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Lindley Estes is a business writer for The Free Lance-Star and Fredericksburg.com. This blog is on Fredericksburg-area business. Send an e-mail to Lindley Estes.
Herd mentality foils market efficiency
RECENT trading patterns in the U.S. stock market must lead one to question those who say that markets are always efficient.
Advocates of the "efficient market theory" believe that stocks are always priced correctly, because investors immediately react to what’s known about companies. Stock prices are always about right, and it’s folly to try to beat the market, these folks believe. Therefore, it’s best just to buy index funds.
In his excellent book "The Wisdom of Crowds," James Surowiecki explains why markets typically are efficient. Anytime a large group of independently minded people are given a chance to weigh in on unknowns, the group average is usually pretty close to accurate.
That’s why when thousands of people guess how many jelly beans are in a jar, usually the group average is pretty close to right, even if there are big differences among individual opinions.
But crowds cease to be wise when all of the members stop thinking individually and start looking more at what the rest of the group thinks, Surowiecki shows.
That seems to be what is happening in the stock market these days. Investors seem to be paying more attention to what other investors think, which is leading to huge swings. Within the same trading day, markets have been moving down hundreds of points before reversing course and finishing up hundreds of points.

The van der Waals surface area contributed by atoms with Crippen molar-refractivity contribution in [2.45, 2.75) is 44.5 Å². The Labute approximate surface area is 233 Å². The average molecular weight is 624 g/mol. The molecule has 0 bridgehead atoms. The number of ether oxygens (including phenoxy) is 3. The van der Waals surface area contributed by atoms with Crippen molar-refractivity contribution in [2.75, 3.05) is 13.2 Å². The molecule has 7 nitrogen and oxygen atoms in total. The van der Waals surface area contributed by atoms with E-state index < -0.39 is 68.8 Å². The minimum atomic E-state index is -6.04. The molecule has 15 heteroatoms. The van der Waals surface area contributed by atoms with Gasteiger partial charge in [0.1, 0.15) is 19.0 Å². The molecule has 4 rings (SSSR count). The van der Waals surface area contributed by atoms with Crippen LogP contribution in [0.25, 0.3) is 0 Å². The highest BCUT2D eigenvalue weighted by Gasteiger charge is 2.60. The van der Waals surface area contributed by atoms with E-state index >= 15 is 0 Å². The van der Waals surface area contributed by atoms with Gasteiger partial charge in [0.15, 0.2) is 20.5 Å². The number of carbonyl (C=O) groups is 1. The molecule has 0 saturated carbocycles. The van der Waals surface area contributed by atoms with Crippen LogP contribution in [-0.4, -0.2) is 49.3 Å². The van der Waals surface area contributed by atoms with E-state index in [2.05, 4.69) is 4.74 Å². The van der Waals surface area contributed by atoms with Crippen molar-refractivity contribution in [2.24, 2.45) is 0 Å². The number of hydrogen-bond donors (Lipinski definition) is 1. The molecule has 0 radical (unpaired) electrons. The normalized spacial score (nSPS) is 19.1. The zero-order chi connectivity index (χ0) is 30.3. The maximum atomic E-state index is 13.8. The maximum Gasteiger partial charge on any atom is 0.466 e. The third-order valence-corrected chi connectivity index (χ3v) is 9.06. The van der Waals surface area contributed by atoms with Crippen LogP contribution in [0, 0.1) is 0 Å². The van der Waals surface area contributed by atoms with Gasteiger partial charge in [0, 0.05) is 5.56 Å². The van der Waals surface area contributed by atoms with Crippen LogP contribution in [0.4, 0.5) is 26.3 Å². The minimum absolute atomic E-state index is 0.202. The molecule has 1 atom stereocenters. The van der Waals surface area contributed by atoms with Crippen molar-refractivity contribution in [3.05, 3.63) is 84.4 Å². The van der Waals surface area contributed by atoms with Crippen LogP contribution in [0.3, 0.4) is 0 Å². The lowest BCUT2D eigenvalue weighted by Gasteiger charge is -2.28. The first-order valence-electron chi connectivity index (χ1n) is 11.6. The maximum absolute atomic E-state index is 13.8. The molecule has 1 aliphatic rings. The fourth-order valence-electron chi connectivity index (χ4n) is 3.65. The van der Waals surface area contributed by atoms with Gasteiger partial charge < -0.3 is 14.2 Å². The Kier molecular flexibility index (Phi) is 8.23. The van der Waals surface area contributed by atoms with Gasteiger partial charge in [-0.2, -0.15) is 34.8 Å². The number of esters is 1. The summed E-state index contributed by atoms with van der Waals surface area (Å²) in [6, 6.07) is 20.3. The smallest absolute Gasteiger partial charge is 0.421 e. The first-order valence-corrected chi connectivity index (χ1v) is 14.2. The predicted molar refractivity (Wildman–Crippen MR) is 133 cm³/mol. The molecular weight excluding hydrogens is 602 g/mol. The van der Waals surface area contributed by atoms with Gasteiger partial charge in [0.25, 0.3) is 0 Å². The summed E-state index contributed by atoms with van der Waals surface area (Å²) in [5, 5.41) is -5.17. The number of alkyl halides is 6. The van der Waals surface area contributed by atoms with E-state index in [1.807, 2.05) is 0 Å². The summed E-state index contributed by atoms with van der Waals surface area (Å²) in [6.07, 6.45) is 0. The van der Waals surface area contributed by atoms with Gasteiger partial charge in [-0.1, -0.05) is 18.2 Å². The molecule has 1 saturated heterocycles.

More than ever, this brings to mind Benjamin Graham’s analogy of his manic depressive partner "Mr. Market," who just can’t make up his mind about what your private business is worth.
This seems to be especially true during the last hour of trading, when huge swings up and down have become routine. Perhaps that has something to do with mutual funds that sometimes need to quickly sell off holdings to meet the demand for investor redemptions.
Of course there is good reason for a lot of this volatility. It seems the government announces a different strategy every day to combat the credit crisis. That leads to uncertainty over what will be the ultimate plan, making it harder to value stocks.
But most investors are probably best off not paying too much attention to the gyrations in the market, other than to use them as an opportunity to buy when prices are favorable.
Warren Buffett says that he never looks at the price of a stock until he calculates the business value of the company. He doesn’t want the price to influence his opinion of value. When the price falls far enough below the calculated value to give him a margin of safety, he buys.
And Buffett has been buying like crazy during this market turmoil–both for Berkshire Hathaway and his personal account, as he wrote this week in a New York Times op-ed piece.
Buffett wrote that the economy is terrible, but that stocks typically turn around before the economy. People who are too fearful to buy when times are tough miss out. Further, Buffett argues, cash investments may be a safe haven, but they’ll likely be hit hard by the inflationary forces of the government’s efforts to pump money into the system.
He doesn’t know when the markets will turn around, but he’s confident they will.
In the meantime, it’s probably best not to get worked up over the short-term roller coaster ride, which seems anything but "efficient."